In conjunction with the right to data portability, the CCPA requires a business to disclose its data collection practices along with providing the requesting individual’s specific personal data. The disclosure must include a description of the categories of personal information collected by the business in the 12 months prior to the request, the sources of the data, whether the data was shared for a business purpose or sold, and the categories of third parties receiving the data. The GDPR differs in the way that results should be presented to the individual and does not have a 12-month deadline in terms of how far the company needs to look back.

Data Sale Practices and Opt-Out.

The CCPA gives California residents the right to request information pertaining to the business’s personal information sale or disclosure practices during the 12 months prior to the request and to receive a response within 45 days. The response must include a description of both (1) the categories of data sold along with the categories of third parties receiving the data and (2) the categories of data disclosed for a business purpose along with the categories of third parties receiving the data. Given the broad definition of a sale of data noted above, businesses’ compliance with this obligation unique to the CCPA will require a review of contracts. In addition, the covered business that sells data must provide a simple, free means of opting out of the sale of personal data and must include on its website home page a link “Do Not Sell My Personal Information” that points to a page where the opt-out can be exercised. Clearly compliance with the CCPA will include a process to receive and manage these opt-outs. This disclosure and opt-out right are provided for differently under the GDPR, and so companies must decide whether to adopt the highest common denominator for all data or to deal with CCPA and GDPR data in different ways, which could create headaches in terms of data management practices.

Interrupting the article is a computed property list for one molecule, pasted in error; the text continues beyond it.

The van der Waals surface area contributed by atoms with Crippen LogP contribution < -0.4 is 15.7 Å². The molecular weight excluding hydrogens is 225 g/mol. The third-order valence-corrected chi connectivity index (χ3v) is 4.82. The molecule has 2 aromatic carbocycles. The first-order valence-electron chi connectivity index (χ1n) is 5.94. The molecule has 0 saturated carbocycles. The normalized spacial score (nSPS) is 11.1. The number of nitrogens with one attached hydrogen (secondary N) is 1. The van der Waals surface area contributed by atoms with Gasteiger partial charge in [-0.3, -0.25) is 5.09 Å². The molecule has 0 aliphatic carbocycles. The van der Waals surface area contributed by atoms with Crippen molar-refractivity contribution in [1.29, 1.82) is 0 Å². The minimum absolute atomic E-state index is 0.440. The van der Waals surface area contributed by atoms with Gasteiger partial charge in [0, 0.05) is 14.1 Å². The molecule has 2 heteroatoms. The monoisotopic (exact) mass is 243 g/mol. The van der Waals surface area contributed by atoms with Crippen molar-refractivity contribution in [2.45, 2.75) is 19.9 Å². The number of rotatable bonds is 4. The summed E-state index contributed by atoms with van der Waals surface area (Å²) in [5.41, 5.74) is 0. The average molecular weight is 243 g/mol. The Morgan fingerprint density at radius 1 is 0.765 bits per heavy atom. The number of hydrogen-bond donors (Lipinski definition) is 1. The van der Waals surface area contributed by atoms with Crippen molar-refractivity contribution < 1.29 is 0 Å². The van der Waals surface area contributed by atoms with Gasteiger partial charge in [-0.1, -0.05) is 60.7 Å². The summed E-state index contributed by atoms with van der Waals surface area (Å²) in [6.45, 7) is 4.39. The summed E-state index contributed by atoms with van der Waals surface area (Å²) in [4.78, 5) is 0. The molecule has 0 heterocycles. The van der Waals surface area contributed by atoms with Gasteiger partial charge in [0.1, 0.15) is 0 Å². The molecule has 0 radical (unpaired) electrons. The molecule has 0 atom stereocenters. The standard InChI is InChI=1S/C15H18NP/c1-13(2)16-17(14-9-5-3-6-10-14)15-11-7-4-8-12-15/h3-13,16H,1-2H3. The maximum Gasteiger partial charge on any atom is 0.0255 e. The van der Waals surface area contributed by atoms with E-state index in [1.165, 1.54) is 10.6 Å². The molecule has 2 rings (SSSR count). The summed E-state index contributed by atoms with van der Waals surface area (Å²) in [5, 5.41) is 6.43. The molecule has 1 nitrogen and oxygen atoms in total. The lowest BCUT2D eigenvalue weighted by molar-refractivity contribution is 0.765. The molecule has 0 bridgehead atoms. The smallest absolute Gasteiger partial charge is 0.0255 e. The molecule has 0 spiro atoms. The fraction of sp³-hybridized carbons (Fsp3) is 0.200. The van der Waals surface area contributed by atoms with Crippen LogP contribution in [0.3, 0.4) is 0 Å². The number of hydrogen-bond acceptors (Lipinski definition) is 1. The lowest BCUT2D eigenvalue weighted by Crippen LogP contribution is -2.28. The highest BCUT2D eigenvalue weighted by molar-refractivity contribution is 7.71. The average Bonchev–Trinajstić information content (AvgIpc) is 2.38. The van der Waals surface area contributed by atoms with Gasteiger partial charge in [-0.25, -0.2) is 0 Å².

Nondiscrimination and Enforcement.

The CCPA protects individuals who exercise their rights under the statute by prohibiting a business from discriminating against such individuals. This means that the business cannot deny goods or services, offer different prices or discounts for goods or services, or provide a different level or quality of goods or services. Such an explicit protection is not offered under the GDPR, and so a CCPA-covered business will, therefore, need to address this divergence via its policies and procedures to protect against discrimination as part of its compliance process.

Both the CCPA and the GDPR are enforced by the primary regulator—the local Data Protection Authority for the GDPR and the California Attorney General for the CCPA. Individuals have a private right of action under the CCPA to enforce violations relating to a data security breach, and the GDPR also provides for civil class actions. The Attorney General must provide 30 days’ prior notice of noncompliance before bringing an action and may recover fines of $2,500 per violation ($7,500 for willful violations). Individuals may recover penalties of $100 to $750 per violation. Maximum penalties for violation of the GDPR are €20 Million or 4% of global revenue (whichever is greater).


1.  CCPA’s requirements do not apply to “medical information” subject to the California Confidentiality of Medical Information Act (CMIA) or to “protected health information” collected by covered entities and business associates under the HIPAA Privacy, Security and Breach Notification Rules. Moreover, providers of health care subject to CMIA and covered entities subject to HIPAA are not covered businesses under CCPA if they maintain all patient information in the same manner they maintain “medical information” or “protected health information” subject to CMIA and HIPAA, respectively. CCPA also exempts information collected, processed, sold or disclosed pursuant to the federal Gramm-Leach-Bliley Act or the California Financial Information Privacy Act as well as other exemptions. In contrast, the GDPR has no such carve out for health-related data.